Johnathan Freeland in the Guardian
Grenfell Tower threatens to stand forever as a warning against four of the defining features of our era. First, deregulation – elevated to an ideal by the free marketeers of Thatcherism and pursued ever since. Protections for consumers or workers or residents have long been recast and despised as “red tape”, choking plucky entrepreneurs. A favourite slogan of the right was the promise of “a bonfire of regulations”. Well, they got their bonfire all right.
Second, and related, is privatisation, an animating ideal for the right since the mid-1980s. Grenfell Tower will surely endure as proof that there are some aspects of our lives that do not belong in the realm of profit.
Third comes austerity, which has depleted the ranks of housing officers and safety inspectors across the country. Hardly an excuse in the Royal Borough, mind you, which is said to have £300m sitting in a contingency fund… The local authority and its arm’s length management company decided to save a grand total of £4,750 by opting for the cheaper and more flammable version of cladding for this tower.
But most obviously, Grenfell Tower is a story of inequality, of the poor herded into a cramped building made unsafe because it was prettified to improve the view of the nearby rich.
Following up on Jeroen van den Bergh’s excellent review of the growth versus climate debate, Giorgos Kallis points to a fundamental misrepresentation of the quoted research on degrowth: degrowth is not a strategy „aimed at reducing the size of the GDP“.
KAIROS is shocked and deeply saddened by the sudden loss of our dear friend and colleague John Dillon.
John was a great friend and a “student” of Degrowth. His quiet and solid research over decades motivated and mobilised thousands of Canadians to action on many many social, political and economic issues. He will be deeply missed.
The application of the biological concept of metabolism (‘Stoffwechsel’) to social systems can be traced back to Marx who, influenced by Liebig and Moleschott, talked about the ‘metabolism between man and nature as mediated by the labour process’. Such a biophysical approach to the economy was not unusual at the turn of the nineteenth century but arguably did not form an integrated school of thought until recently (Martinez Alier and Schlupmann, 1987). This biological analogy grew from the observation that biological systems (organisms, but also higher-level systems such as ecosystems) and socio-economic systems (human societies, economies, companies, households, etc.) decisively depend on a continuous throughput of energy and materials in order to maintain their internal structure (Fischer-Kowalski and Haberl, 1993).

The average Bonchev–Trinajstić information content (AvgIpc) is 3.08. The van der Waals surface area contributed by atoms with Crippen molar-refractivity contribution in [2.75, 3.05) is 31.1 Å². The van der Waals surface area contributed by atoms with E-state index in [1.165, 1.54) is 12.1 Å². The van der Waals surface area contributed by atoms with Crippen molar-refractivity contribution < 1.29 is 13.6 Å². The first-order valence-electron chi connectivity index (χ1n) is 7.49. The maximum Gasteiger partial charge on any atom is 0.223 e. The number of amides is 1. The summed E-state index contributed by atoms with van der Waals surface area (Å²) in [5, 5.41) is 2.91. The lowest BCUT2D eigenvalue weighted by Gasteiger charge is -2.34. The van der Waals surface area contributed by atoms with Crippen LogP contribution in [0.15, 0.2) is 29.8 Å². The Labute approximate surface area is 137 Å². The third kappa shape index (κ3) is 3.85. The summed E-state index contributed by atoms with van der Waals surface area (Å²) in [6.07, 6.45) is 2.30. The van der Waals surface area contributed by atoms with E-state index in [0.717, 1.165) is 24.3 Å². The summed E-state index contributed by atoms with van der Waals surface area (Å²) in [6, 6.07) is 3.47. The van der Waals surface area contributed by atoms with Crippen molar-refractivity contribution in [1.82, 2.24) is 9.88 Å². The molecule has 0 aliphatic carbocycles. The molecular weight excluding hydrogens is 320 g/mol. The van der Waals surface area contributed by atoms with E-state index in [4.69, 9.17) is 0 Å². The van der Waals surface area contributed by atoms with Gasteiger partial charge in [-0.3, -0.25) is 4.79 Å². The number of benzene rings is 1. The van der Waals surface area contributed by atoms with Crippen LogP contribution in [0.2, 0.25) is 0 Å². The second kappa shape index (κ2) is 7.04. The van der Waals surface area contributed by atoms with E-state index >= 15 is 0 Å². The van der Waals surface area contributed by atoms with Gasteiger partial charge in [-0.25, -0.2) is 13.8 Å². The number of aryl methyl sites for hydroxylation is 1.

Today, a number of standardised methods exist for accounting for energy flow, material flow and land use aspects, provides the basis for empirical analyses of the biophysical structure of economies and for developing strategies towards more sustainable production and consumption patterns. These methods include material and energy flow analysis (MEFA), life cycle analysis (LCA), life cycle inventory (LCI) and life cycle impact assessment (LCIA), and also input-output analysis (IOA) (Weisz, 2006). Other instruments in the social metabolic toolkit include HANPP, EROI and Virtual Water, as well as related concepts such as ecological footprinting, and ecological rucksacks.
Unbridled growth appears to be at odds with social well-being and environmental sustainability. How might we develop a model that reduces the imperative for growth while maintaining economic stability?
A holistic understanding of modern evolutionary biology suggests that life evolves by a process of diversification and subsequent integration of diversity through collaboration (John Stewart in BioSystems, 2014). As our focus shifts from individuals and individual species as the unit of survival to the collective of life — its complex dynamic interactions and relationships — we begin to see that collaborative and symbiotic patterns and interactions are of more fundamental importance than competition as a driving force of evolution. Life’s key strategy to create conditions conducive to life is to optimize the system as a whole rather than maximizes only some parameters of the system for a few at the detriment of many (Wahl, 2016).
Commoning: a different way of living and acting together – within capitalism but with a trajectory past it.
Commons are products and resources that are created, cared for and used in a shared way in a great variety of forms. The term has increasingly come into use again over the past decades – “again“ because Commons as concept and praxis are ancient and exist worldwide.